δ. Not from inclusion in the Apostle’s Creed, commonly so called: because, 1. this does not treat of the Worship of God, only contains theoretical Articles, which have regard to Faith. 2. It does not expressly contain all the Articles of Faith, although beyond those expressly mentioned there more are able to be elicited thence by consequence: thus it contains nothing explicitly concerning Providence, concerning the Satisfaction of Christ. 3. It did not proceed from the Apostles, although RUFFINUS also in his Expositione Symboli Apostolici[9] thus supposes from the Tradition of the Elders, opera Hieronymi, tome 4, page 102; but from the ancient Church successively in order to address rising heresies. Concerning this Symbol as composed by the Apostles themselves, and what each contributed to it, FABRICIUS relates the multiform Tradition from Antiquity in his Codice Apocrypho Novi Testamenti, third part, pages 339 and following; while at the same time making mention of a number of Authors, both of the Lutherans and of the Reformed, in whose writings a demonstration of the vanity of this Tradition is able to be found; with which join BUDDEUS’ Isagogen ad Theologiam universam, book II, chapter II, § 1, 2, tome 1, pages 439-444. Concerning the Apostle’s Creed see also VOETIUS’[10] volume I Disputationum theologicarum, pages 64-74; WITSIUS’ Exercitation I in Symbolum Apostolicum, which concerns the Authors and Authority of the Apostole’s Creed; BINGHAM’S[11] Origines ecclesiasticas, book X, chapters III, IV, in which he discusses this and other ancient Creeds of the Faith, volume 4, pages 62-119; LEUSDEN’S[12] Philologum Hebræo-Græcum, Dissertation IV, § 7. BULL,[13] in his Judicio Ecclesiæ catholicæ, etc., chapter V, § 2, 3, page 35, holds, 1. the Symbol called Apostolic, inasmuch as it is conformable to the doctrine of the Apostles, although not in just so many words, and in that form and method in which it is found today, was dictated or composed by the Apostles themselves; but it is actually nothing other than the Symbol of the Roman Church, which at length received its finishing touches after the four hundredth year of Christ in that Church; with the Churches of the East making use of another Symbol in the meantime. 2. That the Roman Church was formerly able to make use, and so did indeed make use, of a succincter and briefer Symbol than what was necessary for the Churches of the East; because these were vexed with almost every sort of Heretic, but in the Roman Church no Heresy arose that might indicate that its briefer Confession is to be understood otherwise than according to the genuine sense of the Church. But GRABE,[14] in his Annotatis ad BULLI Judicium Ecclesiaæ catholicæ, chapters V, VI, pages 61-68, contends that the first threads of the Apostle’s Creed, and its later weavings in the individual Articles, and finally its finishing touches, were made in the age of the Apostles themselves, and by their counsel and authority, or at least permission; so that already in the age of the Apostles it had all the Articles that are found in it today, with two excepted, concerning the Descent of Christ into Hell, and concerning the Communion of Saints.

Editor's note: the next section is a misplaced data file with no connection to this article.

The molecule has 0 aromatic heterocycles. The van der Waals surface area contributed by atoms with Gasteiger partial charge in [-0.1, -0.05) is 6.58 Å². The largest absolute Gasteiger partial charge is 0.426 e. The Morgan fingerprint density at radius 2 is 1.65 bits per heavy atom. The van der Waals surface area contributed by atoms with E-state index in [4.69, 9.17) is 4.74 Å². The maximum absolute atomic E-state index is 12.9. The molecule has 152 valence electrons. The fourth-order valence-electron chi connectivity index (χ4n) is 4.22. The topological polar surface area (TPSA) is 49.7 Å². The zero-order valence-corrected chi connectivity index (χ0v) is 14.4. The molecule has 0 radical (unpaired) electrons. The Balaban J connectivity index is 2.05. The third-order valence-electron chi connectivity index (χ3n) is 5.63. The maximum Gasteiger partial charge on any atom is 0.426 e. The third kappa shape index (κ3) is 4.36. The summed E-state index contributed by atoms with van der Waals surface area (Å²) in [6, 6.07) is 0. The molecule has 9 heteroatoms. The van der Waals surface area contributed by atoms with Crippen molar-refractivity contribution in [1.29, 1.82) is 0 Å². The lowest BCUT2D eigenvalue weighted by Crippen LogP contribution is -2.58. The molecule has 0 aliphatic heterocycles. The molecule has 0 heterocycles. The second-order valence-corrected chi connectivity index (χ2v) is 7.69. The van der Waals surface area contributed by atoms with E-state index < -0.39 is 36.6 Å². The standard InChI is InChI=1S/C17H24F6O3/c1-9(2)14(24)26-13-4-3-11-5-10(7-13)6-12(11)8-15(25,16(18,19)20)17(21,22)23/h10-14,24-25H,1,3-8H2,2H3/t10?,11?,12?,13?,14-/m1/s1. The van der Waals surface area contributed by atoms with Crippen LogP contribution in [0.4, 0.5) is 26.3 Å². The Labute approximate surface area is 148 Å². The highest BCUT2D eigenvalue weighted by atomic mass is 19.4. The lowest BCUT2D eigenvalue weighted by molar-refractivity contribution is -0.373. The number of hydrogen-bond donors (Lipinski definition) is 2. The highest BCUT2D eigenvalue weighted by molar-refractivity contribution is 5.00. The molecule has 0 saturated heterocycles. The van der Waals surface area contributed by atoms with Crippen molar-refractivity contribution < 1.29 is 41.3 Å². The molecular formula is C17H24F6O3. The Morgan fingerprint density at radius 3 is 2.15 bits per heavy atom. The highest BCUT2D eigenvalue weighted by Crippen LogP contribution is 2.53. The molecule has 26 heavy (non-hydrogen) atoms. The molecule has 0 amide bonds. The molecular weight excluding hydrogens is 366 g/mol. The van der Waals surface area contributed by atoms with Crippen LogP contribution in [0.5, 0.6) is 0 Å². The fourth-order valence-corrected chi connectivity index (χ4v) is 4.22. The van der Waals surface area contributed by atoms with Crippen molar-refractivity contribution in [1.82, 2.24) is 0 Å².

ε. Finally, not from the mere Determination of the Church, as it is done in the case of the Papacy; thus the Walenburch Brothers, in Examination III Principalibus, following the Scholastics and Casuists, among whom is Azor, Institutionibus Moralibus,[15] part I, bestow the power of increasing the number of the Articles of the Faith specifically to the head of the Church: thus Andradius,[16] in book II of Defensionis Tridentinæ fidei, “The Roman Popes by defining many things, which previously were hidden, are wont to enlarge the Symbol of Faith:” while among the errors because of which Leo X smote Luther with excommunication, in the Bull Exsurge this is also referred, “It is certain that it is by no means in the hand of the Church or of the Pope to establish Articles of Faith.” But in this manner, 1. the argumentation is circular, and, before the determination of the Church might be held as the Criterion of Fundamental Articles, it must first be proven that the arbitration of the Catholic Faith and Salvation is to be submitted to the Church, specifically today’s Roman Church, the contrary of which appeared in Chapter II, § 41, 42. 2. By this mark the difficulties concerning the determination of Fundamental Articles are not removed, but rather increased: see SPANHEIM’S Disputation I de Articulis Fundamentalibus, § 2, column 1290, and Disputation X, § 4, columns 1330, 1331, opera, tome 3, part 2.